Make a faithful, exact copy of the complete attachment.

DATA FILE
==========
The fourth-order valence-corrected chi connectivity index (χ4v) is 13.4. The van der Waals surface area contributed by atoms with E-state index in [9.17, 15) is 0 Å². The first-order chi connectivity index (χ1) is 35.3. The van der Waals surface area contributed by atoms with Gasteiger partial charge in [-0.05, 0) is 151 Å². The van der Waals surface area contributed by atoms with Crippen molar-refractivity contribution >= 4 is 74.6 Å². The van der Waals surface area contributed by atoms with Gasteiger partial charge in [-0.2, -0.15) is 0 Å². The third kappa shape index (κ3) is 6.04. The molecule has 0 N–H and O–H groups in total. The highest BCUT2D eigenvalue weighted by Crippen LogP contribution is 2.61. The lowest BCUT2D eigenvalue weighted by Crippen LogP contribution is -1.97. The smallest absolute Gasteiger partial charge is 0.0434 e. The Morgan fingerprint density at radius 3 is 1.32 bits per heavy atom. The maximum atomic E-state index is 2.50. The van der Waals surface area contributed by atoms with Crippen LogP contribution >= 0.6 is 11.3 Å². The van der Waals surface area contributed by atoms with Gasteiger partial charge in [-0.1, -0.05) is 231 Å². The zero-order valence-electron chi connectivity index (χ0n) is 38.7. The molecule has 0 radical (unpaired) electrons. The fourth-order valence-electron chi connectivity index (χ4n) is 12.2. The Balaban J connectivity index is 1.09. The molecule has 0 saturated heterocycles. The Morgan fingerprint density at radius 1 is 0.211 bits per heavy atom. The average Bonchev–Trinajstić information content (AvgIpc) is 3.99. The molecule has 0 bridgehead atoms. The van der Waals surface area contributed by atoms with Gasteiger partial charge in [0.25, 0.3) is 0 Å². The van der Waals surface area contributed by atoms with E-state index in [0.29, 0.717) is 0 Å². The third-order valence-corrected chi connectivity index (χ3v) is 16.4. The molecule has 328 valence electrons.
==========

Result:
The fourth-order valence-corrected chi connectivity index (χ4v) is 13.4. The van der Waals surface area contributed by atoms with E-state index in [9.17, 15) is 0 Å². The first-order chi connectivity index (χ1) is 35.3. The van der Waals surface area contributed by atoms with Gasteiger partial charge in [-0.05, 0) is 151 Å². The van der Waals surface area contributed by atoms with Crippen molar-refractivity contribution >= 4 is 74.6 Å². The van der Waals surface area contributed by atoms with Gasteiger partial charge in [-0.2, -0.15) is 0 Å². The third kappa shape index (κ3) is 6.04. The molecule has 0 N–H and O–H groups in total. The highest BCUT2D eigenvalue weighted by Crippen LogP contribution is 2.61. The lowest BCUT2D eigenvalue weighted by Crippen LogP contribution is -1.97. The smallest absolute Gasteiger partial charge is 0.0434 e. The Morgan fingerprint density at radius 3 is 1.32 bits per heavy atom. The maximum atomic E-state index is 2.50. The van der Waals surface area contributed by atoms with Crippen LogP contribution >= 0.6 is 11.3 Å². The van der Waals surface area contributed by atoms with Gasteiger partial charge in [-0.1, -0.05) is 231 Å². The zero-order valence-electron chi connectivity index (χ0n) is 38.7. The molecule has 0 radical (unpaired) electrons. The fourth-order valence-electron chi connectivity index (χ4n) is 12.2. The Balaban J connectivity index is 1.09. The molecule has 0 saturated heterocycles. The Morgan fingerprint density at radius 1 is 0.211 bits per heavy atom. The average Bonchev–Trinajstić information content (AvgIpc) is 3.99. The molecule has 0 bridgehead atoms. The van der Waals surface area contributed by atoms with Gasteiger partial charge in [0.25, 0.3) is 0 Å². The van der Waals surface area contributed by atoms with E-state index in [0.29, 0.717) is 0 Å². The third-order valence-corrected chi connectivity index (χ3v) is 16.4. The molecule has 328 valence electrons.